There are two primary methods of removal.     

Using an herbicide with Glysophate, (such as KillzAll and is available in our garden center) or hand pulling the plant.  I have used both methods in our backyard woodland area.   If you don’t mind using an herbicide, the Killzall is easy for large areas infested with Garlic Mustard.    The disadvantage of using this product is that it kills all plants it comes in contact with…thus some of the native plants in our yard were also killed.  The natives may be living among the garlic mustard, whether you see them or not.


Hand pulling is better for the environment, but is certainly more time consuming.     I am obsessed with pulling garlic mustard and have hired the neighborhood teenager to help me CONQUER AND DESTROY each year.  In these areas I see native plants now thriving.


Please share how you are controlling this annoying plant, and admit if you are as consumed with eradicating it as I am! 

Stay tuned…. Next blog will cover how I’m controlling Buckthorn in our wooded backyard.

LoriAnne Haischer
Landscape Designer and Horticulturist

Friday, March 15, 2013

"The Unmistakeable Charm of a Melting Snow Bank"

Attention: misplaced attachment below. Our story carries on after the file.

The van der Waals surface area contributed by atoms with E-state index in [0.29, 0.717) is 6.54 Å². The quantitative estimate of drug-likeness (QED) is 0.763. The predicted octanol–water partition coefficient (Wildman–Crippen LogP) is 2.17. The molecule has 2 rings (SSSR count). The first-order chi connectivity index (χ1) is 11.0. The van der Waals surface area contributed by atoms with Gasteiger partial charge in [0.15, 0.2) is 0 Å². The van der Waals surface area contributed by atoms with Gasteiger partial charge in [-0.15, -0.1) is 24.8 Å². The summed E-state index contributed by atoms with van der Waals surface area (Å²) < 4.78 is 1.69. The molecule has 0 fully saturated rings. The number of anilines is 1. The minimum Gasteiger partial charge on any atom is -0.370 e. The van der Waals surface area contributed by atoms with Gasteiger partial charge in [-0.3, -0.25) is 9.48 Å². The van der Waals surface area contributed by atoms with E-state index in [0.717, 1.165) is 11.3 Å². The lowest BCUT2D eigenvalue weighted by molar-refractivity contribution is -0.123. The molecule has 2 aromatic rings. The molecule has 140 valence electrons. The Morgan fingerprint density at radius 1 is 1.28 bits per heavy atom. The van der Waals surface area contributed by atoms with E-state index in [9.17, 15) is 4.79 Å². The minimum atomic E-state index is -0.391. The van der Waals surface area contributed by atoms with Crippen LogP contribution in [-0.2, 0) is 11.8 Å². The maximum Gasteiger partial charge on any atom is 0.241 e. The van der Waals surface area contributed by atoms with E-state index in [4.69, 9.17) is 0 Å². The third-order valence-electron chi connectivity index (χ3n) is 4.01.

Spring is on the way!

Surely, those of us who reside in Wisconsin can appreciate the charm and peculiar beauty of a melting snow bank in March… it signals the onset of spring!   Melting March snow also improves the water table of our soil and provides moisture for turf grass roots just below the soil surface.  Sadly, much of our melting snow finds its way into the storm sewers, especially if we experience a sudden warming trend.  A gradual thaw is more desirable, which enables most melted snow to seep into the soil slowly and percolate through to soil pore spaces below.

Since we experienced a severe drought last summer, many plantings were already stressed and water starved when winter arrived.  We will continue to witness stressed plantings—trees, shrubs, turf—as we proceed into spring and summer.

As snow continues to melt exposing patches of turf, we may observe the ravages of winter snow-load, as well as fungal diseases like snow mold.   Melting snow banks might also reveal damage caused by “visitors” like deer, rabbits, voles, moles, and other critters which wreak havoc with our landscape.

When all snow banks in your yard have melted, it will be time to determine action required to bring your lawn back to its lush and lovely appearance.  Following are a few tips I’ve learned in turf classes and seminars: